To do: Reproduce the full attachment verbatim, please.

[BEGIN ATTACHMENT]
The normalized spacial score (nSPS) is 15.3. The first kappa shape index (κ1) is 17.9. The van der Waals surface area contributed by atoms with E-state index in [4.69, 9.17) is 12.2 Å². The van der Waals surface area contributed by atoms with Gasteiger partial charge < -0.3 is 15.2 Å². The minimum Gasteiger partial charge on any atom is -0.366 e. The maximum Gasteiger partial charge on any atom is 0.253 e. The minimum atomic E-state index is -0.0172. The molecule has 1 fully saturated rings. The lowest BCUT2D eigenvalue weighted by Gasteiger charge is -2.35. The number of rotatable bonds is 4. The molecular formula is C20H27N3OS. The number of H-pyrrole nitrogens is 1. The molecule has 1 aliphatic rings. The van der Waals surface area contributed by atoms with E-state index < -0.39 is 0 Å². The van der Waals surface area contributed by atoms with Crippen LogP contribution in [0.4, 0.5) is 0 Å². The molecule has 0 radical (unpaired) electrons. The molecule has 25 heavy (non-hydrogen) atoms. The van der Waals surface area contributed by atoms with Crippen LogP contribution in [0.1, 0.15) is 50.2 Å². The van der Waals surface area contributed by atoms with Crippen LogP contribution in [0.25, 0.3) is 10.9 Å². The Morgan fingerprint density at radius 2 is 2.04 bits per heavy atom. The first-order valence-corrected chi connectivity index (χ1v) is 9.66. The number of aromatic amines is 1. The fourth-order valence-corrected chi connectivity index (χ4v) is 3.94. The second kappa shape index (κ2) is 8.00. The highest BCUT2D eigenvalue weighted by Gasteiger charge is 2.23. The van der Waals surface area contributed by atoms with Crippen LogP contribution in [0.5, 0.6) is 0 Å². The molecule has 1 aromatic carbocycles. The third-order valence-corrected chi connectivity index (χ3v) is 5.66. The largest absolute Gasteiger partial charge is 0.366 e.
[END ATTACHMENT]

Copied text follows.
The normalized spacial score (nSPS) is 15.3. The first kappa shape index (κ1) is 17.9. The van der Waals surface area contributed by atoms with E-state index in [4.69, 9.17) is 12.2 Å². The van der Waals surface area contributed by atoms with Gasteiger partial charge < -0.3 is 15.2 Å². The minimum Gasteiger partial charge on any atom is -0.366 e. The maximum Gasteiger partial charge on any atom is 0.253 e. The minimum atomic E-state index is -0.0172. The molecule has 1 fully saturated rings. The lowest BCUT2D eigenvalue weighted by Gasteiger charge is -2.35. The number of rotatable bonds is 4. The molecular formula is C20H27N3OS. The number of H-pyrrole nitrogens is 1. The molecule has 1 aliphatic rings. The van der Waals surface area contributed by atoms with E-state index < -0.39 is 0 Å². The van der Waals surface area contributed by atoms with Crippen LogP contribution in [0.4, 0.5) is 0 Å². The molecule has 0 radical (unpaired) electrons. The molecule has 25 heavy (non-hydrogen) atoms. The van der Waals surface area contributed by atoms with Crippen LogP contribution in [0.1, 0.15) is 50.2 Å². The van der Waals surface area contributed by atoms with Crippen LogP contribution in [0.25, 0.3) is 10.9 Å². The Morgan fingerprint density at radius 2 is 2.04 bits per heavy atom. The first-order valence-corrected chi connectivity index (χ1v) is 9.66. The number of aromatic amines is 1. The fourth-order valence-corrected chi connectivity index (χ4v) is 3.94. The second kappa shape index (κ2) is 8.00. The highest BCUT2D eigenvalue weighted by Gasteiger charge is 2.23. The van der Waals surface area contributed by atoms with Crippen LogP contribution in [0.5, 0.6) is 0 Å². The molecule has 1 aromatic carbocycles. The third-order valence-corrected chi connectivity index (χ3v) is 5.66. The largest absolute Gasteiger partial charge is 0.366 e.